Management changes save CSC's bacon at MMI

Management changes save CSC's bacon at MMI

Leading outsourcer Computer Sciences Corporation (CSC) must have breathed a huge sigh of relief last week after signing a further three-year outsourcing contract, worth a cool $48 million, with national insurance company MMI.

The agreement extends an existing relationship under which CSC had provided outsourcing services to MMI for mainframe and desktop services.

Effective next month, the outsourcing deal will see CSC take charge of MMI's IT services infrastructure which includes mainframe and midrange computing, desktop, help-desk and network functions. MMI will retain its infrastructure and architecture strategies.

CSC's new managing director and CEO, George Bell, was quick to point out that CSC scored favourably in other aspects of the tender, including its ability to offer flexible contractual arrangements such as usage-based pricing plans and improved service levels.

"MMI set some formidable requirements which we were able to meet. This new agreement consolidates the quality of service we've provided to MMI."

However, the new deal didn't come without some hard-hitting demands from MMI. For example, the insurer stipulated that the successful tender must deliver an immediate 10 per cent reduction on computer processing, network and ancillary costs.

According to MMI officials, such a reduction in operating costs would slash in the vicinity of $2 million off the organisation's existing information technology expenditure.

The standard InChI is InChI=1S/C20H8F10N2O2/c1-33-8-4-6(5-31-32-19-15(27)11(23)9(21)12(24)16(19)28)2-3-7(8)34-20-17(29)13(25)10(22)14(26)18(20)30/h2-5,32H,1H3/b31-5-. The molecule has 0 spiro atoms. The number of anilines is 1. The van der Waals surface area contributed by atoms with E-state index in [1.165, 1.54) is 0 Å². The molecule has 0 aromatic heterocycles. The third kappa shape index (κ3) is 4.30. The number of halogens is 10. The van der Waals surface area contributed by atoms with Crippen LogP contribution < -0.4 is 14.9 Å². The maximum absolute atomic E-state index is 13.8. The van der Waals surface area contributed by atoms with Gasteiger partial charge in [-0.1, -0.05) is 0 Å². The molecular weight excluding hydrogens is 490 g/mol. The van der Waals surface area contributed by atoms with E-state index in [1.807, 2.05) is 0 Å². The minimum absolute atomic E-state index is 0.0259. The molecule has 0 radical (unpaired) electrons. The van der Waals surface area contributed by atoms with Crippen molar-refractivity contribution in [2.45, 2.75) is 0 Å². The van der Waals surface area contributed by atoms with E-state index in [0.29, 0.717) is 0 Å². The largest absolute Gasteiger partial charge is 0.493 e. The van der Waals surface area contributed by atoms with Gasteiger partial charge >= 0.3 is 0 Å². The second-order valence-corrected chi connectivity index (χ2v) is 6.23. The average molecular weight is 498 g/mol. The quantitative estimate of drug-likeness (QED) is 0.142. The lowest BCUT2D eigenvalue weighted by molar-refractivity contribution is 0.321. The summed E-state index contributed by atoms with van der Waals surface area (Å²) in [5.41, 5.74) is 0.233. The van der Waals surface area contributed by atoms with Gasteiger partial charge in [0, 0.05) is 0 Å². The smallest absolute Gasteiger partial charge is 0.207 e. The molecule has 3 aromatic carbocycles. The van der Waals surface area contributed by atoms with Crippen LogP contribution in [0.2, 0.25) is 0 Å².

John Cullity, MMI's chief general manager System and Support, claimed CSC showed a greater willingness to work with the organisation on reducing expenditure and rationalising its diverse systems than did tender rival IBM Global Services Australia.

Another proviso, and a major concern for Cullity, was the outsourcer's decision to restructure its senior management team.

"We view this agreement as an expression of confidence in CSC's new management team led by Bell," Cullity said.

"The common view we held of CSC was that it needed to improve the level of service offered along with an ability to provide the cost savings we demanded.

"There didn't seem to be much clarity in the service CSC was offering throughout our previous relationship so it was vital that senior management made certain changes," Cullity claimed.

"CSC clearly provided a much more positive approach to our business the second time around. If it had not made those structural changes then we may have been forced to consider IBM GSA."

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